Habits never really disappear. They’re encoded into the structures of our brain, and that’s a huge advantage for us, because it would be awful if we had to relearn how to drive after every vacation. The problem is that your brain can’t tell the difference between bad and good habits, and so if you have a bad one, it’s always lurking there, waiting for the right cues and rewards. (Charles Duhigg,The Power of Habit: Why We Do What We Do in Life and Business)
Quitting a bad habit tends to be one of those things that are always put off for tomorrow. Yet, what are we but a massive collection of habits? Habits are the way we respond to a situation without thinking, so in some sense they are the best gauge of who we really are. More practically, bad habits can be limiting, even as good habits can encourage success.
After reading Charles Duhigg’s book, I set out to eliminate two of my worst habits, cold-turkey. These are things which I have not stopped doing my entire adult life, yet in the last 6 weeks I have not done either of them even once.
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Identifying the Habits
There are plenty of habits that could be targeted; for the purpose of my experiment in getting rid of habits, I decided to pick two. You could equally use the techniques below for other habits, of course.
The first habit I chose was nail-biting: it has been a habit of mine whenever I am stressed or nervous. In the book, Duhigg cites a specific patient with a nail biting problem (albeit far worse than my own). The main reason I wanted to quit this habit was that it is very public: I’d do it at my desk, and the results of my shortened and jagged nails were available for all to see. I had wanted to quit this habit forever but never seemed to succeed. When my torn nails were embarrassingly called out during a date, I finally decided that something had to be done.
The second habit I decided to target was drinking coffee, not because I think it is a bad habit per se, but because it would be especially challenging. I used to take 1-week breaks from caffeine every 3-6 months, but recently (when working on my startup) I had crept up over 18 months into the 2 pots of coffee per day range.
Replacing the Habits
This is how willpower becomes a habit: by choosing a certain behavior ahead of time, and then following that routine when an inflection point arrives. (Charles Duhigg)
Take a look at the quotation I started this blog post again: at first it sounds ominous (we can’t actually get rid of a habit) but the news is actually positive (we can replace the behavior, instead). Habits are formed via a habit-loop, where a cue triggers a routine, which results in a reward (CHIRr.gov describes it similarly). We’ve essentially been conditioned to respond to the cue in a specific way, and the reward reinforces that conditioning each time we execute the habit. Sometimes this is a good thing: a health advocate is rewarded by the endorphins after an exercise, creating a benevolent loop, and these “good habits” are even more successful when they’re accompanied by a specific cue. The problem comes when the routine triggered by the cue is a bad one (like biting nails).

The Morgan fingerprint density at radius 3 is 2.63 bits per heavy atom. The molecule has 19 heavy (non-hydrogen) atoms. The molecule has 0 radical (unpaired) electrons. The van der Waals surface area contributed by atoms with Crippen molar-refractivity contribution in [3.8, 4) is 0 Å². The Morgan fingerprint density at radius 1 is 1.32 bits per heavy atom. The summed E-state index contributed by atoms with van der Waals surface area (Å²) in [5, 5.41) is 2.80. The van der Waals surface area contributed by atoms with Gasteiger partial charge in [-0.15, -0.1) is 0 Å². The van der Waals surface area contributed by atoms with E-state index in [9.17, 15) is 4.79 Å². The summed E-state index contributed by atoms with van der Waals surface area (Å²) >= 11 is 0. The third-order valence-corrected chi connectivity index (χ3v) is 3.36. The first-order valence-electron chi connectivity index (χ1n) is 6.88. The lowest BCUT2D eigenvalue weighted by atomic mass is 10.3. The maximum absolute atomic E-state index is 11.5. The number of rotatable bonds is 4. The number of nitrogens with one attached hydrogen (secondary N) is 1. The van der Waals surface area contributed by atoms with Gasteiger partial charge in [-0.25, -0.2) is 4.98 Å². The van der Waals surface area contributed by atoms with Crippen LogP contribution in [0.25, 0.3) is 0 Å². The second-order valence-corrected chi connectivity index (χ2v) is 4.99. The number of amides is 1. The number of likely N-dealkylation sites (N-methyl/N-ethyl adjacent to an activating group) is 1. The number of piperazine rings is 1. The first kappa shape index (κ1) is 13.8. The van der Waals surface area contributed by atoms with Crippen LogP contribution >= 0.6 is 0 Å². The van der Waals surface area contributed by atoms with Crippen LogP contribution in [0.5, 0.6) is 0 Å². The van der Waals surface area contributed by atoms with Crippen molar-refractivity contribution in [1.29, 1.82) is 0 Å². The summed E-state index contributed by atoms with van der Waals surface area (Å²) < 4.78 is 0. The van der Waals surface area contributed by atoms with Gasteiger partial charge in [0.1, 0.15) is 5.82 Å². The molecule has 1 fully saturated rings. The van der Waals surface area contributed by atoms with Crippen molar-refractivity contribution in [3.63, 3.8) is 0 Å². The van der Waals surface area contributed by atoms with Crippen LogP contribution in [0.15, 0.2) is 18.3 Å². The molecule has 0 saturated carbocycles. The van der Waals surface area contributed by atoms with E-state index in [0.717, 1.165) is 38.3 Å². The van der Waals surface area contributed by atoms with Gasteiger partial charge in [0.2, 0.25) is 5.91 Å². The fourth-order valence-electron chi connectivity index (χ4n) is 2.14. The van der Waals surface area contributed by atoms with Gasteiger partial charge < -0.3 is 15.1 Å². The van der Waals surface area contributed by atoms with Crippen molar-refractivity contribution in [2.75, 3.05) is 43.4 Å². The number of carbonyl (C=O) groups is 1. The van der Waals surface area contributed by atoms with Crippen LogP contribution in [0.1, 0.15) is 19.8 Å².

My first job, then, was to identify what my cues were. For nail-biting, the answer was stress and/or nervousness. I had known for some time that I bit my nails much more frequently while working than any time else, followed by times when I was pensive or under pressure. For drinking coffee, at first glance it seemed like the culprit was tiredness/fatigue, but upon further introspection I realized that this was not the case. The real cue for coffee was simply waking up: it was part of my morning routine, and even if I awoke refreshed and alert I still automatically made a pot of coffee.
The next step, then, was to find a new routine to insert in the place of these cues. For coffee, I took another hint from the book and instead chose to brush my teeth first thing in the morning. Not only did this help my oral hygiene and the whiteness of my teeth, but the “zesty” feel actually serves as an effective reward. For nail biting, I decided to simply smile whenever I found my fingers near my mouth (which obviously required a bit more self monitoring, but the good news is that recent MIT research shows that some small level of conscious control is involved even with deeply ingrained habits). So in both cases, I decided to replace a bad habit with a good one.
The last step in my self-treatment is a bit more subtle: I identified with the person I wanted to become. The ideal version of myself is someone with a pearly-white smile and healthy fingernails. It is subtle, but surprisingly important. Duhigg takes this a step further and calls this part “identifying with a higher power.” Though I personally have my qualms his examples (like the 12 step program), he makes a strong case that there must be something which transcends the simple desire to succeed. For me, the idea was to visualize this person who I could become, and what life would be like if I became that person. It may have not been quite so transcendent as identifying with a higher power, but for the purposes of simple habits (as opposed to addictions) it worked fine for me.
I can’t express enough how surprised and happy I am that these techniques worked so completely and instantly. I’m actually excited to think about other habits which I might want to replace (or create). Charles has plenty of other free resources available on his site, including the following video:
Do you have a habit you’ve recently kicked, or want to kick? What’s been the toughest habit you’ve ever faced? Let me know in the comments below!